“The parts [of a building] ought to be so composed that their overall harmony contributes to the honor and grace of the whole work, and that effort is not expended in adorning one part at the expense of all the rest, but that the harmony is such that the building appears a single, integral, and well-composed body, rather than a collection of extraneous and unrelated parts.”
—Leon Battista Albert, On the Art of Building
The rapid growth of the classical Christian education movement means that hundreds of recently established schools enjoy a basic solidarity of purpose. They can also seize the opportunity to think together about how the architecture and design of their schools can best suit their identity and location.
In Making School Beautiful, Dr. Skillen draws out principles of campus design from the very liberal arts—rhetoric in particular—that shape our curriculum. His argument is that the rich intellectual, literary, and artistic heritage can inform not only what we teach but where we teach. From the campus layout to thoughtful design of rooms, buildings, and selected art, students and teachers can foster a love of learning, a care for their neighbors, and a desire for God.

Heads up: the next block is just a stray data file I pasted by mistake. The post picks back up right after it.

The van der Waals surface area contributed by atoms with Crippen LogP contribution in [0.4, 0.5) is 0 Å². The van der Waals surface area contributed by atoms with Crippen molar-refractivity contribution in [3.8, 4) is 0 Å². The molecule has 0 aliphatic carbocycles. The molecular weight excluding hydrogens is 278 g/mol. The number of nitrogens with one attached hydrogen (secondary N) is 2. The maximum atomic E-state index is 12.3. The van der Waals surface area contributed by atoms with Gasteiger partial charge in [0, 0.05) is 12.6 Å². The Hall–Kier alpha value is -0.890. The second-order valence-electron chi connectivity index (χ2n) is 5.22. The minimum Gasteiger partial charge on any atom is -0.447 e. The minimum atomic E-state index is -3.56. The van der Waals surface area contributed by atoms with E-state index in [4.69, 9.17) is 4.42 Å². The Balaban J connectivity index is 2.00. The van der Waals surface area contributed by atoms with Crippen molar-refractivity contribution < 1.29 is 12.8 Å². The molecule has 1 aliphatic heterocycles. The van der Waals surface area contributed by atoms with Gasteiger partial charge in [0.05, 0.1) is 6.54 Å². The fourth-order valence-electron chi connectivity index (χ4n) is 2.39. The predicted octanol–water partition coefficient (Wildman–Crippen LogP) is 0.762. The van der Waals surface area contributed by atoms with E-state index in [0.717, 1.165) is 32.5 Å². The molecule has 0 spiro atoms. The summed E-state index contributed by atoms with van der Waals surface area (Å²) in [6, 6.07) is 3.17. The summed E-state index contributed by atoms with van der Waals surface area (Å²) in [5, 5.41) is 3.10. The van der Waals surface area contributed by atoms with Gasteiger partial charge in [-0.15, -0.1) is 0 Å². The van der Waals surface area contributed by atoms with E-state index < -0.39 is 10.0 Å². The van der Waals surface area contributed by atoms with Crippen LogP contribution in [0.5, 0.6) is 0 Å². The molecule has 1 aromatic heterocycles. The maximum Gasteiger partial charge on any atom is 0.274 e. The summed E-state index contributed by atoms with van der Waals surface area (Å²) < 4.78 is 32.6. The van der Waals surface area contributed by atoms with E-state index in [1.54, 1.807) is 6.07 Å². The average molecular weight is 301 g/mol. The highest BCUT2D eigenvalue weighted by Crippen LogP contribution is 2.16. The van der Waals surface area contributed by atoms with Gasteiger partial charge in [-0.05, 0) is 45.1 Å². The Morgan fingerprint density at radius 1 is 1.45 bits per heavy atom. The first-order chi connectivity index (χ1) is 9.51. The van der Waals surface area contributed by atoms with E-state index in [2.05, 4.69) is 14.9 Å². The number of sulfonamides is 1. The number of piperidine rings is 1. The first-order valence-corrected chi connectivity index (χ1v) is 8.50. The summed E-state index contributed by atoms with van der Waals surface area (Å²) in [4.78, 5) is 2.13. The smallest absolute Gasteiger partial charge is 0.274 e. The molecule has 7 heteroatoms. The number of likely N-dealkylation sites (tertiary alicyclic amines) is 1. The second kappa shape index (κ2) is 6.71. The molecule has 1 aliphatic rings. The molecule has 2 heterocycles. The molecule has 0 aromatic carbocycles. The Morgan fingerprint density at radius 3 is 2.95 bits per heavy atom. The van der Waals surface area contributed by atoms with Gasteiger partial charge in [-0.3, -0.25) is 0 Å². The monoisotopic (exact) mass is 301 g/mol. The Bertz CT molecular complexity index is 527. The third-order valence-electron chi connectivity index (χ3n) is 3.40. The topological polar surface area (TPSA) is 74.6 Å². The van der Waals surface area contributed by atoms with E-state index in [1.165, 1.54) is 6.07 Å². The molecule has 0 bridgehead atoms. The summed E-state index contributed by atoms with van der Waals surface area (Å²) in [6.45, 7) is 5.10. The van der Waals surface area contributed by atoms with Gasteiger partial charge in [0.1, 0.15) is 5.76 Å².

The idea itself comes from the great architects of the tradition. From Vitruvius, who wants the architect to be “instructed in geometry, know much history, [and] have followed the philosophers with attention.” From Renaissance architect Leon Battista Alberti, who is explicit about the parallels between rhetoric and architecture and states that the architect should “take the same approach [to the art of building] as one might toward the study of letters.”
The organization of Skillen’s book follows Alberti’s three aspects of architectural decorum: every room should be fitting for its place in the building as a whole; every decorative element in a room to the room’s role in the building; and the building as a whole to its place in the surrounding townscape and landscape.
Dimensions: 2.25in x 2.5in
John Skillen PhD, Author